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Framework Convention on Tobacco Control

Materials

Carbon

footprint

Access

Equality

Creators

Life cycle

Labor

Global policy from an international organization

Decreasing the growing of tobacco increases the incentives and space for food growth

Ongoing research

Intends to support low- and middle-income countries decrease consequences of tobacco use

The World Health Organization

Ongoing research

Ongoing research

An Effort to Decrease Tobacco-Related Deaths

It is estimated that four million people die from causes attributed to tobacco every year. That means that 10% of almost all adult deaths stem from tobacco. That number is expected to grow to 10 million per year by 2030. But 10% isn’t equally distributed across people groups. Instead, 70% of tobacco deaths in 2030 will be people in middle- and low-income countries. That number is up from 50% in 1999. This discrepancy indicates the Framework Convention on Tobacco Control (FCTC) was not only designed to decrease human deaths but to create greater social equality. 

 

The FCTC is an effort of the World Health Organization (WHO) to decrease the use of tobacco. The framework seeks "to protect present and future generations from the devastating health, social, environmental and economic consequences of tobacco consumption and exposure to tobacco smoke" by enacting a set of universal standards stating the dangers of tobacco and limiting its use in all forms worldwide. The treaty includes rules that govern the production, sale, distribution, advertisement, and taxation of tobacco. These rules are not only idealistic; the framework is a legally-binding agreement with 176 member parties representing 88 per cent of the world’s population.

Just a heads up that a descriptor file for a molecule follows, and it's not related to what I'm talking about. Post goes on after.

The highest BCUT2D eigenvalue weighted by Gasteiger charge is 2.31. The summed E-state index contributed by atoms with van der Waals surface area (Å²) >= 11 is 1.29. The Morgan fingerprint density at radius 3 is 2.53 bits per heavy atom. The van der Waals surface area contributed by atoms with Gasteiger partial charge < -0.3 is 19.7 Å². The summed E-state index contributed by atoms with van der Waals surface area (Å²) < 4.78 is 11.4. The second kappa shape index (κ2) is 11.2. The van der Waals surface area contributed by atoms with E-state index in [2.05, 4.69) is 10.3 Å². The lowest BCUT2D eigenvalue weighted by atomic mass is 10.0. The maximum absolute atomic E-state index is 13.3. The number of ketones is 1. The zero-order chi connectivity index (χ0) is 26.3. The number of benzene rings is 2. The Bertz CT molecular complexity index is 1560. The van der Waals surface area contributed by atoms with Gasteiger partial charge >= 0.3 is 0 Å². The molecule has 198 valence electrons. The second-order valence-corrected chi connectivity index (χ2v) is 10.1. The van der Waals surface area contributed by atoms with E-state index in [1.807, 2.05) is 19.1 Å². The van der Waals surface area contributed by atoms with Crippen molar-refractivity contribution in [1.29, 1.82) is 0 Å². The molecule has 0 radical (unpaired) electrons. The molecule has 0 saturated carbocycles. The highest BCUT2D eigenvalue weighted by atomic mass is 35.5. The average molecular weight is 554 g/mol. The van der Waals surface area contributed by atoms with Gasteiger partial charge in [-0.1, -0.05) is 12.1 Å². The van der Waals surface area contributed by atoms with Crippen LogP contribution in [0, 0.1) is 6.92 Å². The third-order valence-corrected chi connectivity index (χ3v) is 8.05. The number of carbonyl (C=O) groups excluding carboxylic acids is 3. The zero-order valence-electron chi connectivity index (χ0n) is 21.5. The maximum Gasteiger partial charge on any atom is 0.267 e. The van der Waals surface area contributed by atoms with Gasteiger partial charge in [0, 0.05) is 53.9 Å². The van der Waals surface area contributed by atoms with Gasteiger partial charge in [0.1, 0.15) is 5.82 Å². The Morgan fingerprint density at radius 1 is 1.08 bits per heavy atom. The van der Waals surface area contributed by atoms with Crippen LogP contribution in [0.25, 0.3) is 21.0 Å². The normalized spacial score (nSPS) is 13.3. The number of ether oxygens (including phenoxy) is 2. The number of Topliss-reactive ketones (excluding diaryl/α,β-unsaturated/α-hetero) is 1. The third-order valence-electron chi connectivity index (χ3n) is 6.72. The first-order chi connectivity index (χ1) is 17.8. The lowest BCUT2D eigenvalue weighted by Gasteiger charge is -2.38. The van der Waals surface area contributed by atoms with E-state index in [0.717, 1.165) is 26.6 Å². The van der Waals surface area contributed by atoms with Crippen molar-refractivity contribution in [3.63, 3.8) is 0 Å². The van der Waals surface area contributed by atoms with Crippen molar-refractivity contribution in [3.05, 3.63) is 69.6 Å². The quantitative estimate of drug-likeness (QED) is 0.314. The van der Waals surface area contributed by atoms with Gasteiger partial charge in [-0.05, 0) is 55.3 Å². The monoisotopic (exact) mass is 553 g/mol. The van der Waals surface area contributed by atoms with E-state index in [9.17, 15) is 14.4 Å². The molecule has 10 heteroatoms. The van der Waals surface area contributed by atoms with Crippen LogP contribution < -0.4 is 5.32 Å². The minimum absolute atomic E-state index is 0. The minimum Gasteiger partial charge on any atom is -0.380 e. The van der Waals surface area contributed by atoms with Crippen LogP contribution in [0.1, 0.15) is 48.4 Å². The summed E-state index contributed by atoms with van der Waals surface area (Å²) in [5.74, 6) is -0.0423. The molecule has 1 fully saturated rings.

Impact and Assessment after 20 years and Improvements in 2030

Since 2003, when the 56th World Health Assembly adopted the FCTC, researchers have closely watched the implementation and impact of the FCTC on tobacco deaths. While states report high numbers of compliance, those reports have come under question and, even among states that are in compliance, some have interpreted the regulations quite liberally. When Hoffman et al. compared WHO's FCTC implementation database with national implementation reports, they found 32% of country responses were misreported in the database. 3% were obvious errors, 24% were missing despite being reported by countries, and 5% were misinterpreted by WHO staff. 


The FCTC is set to receive an update of terms and implementation in 2030. It is intended to focus on supporting low- and middle-income countries to come into reliable compliance. 


M21D + Framework Convention on Tobacco Control

M21D has a deep interest in the design of public policy as a change agent. While criticism of the FCTC has been detailed, the FCTC has the potential for establishing a precedent for international collaboration. 


Resources
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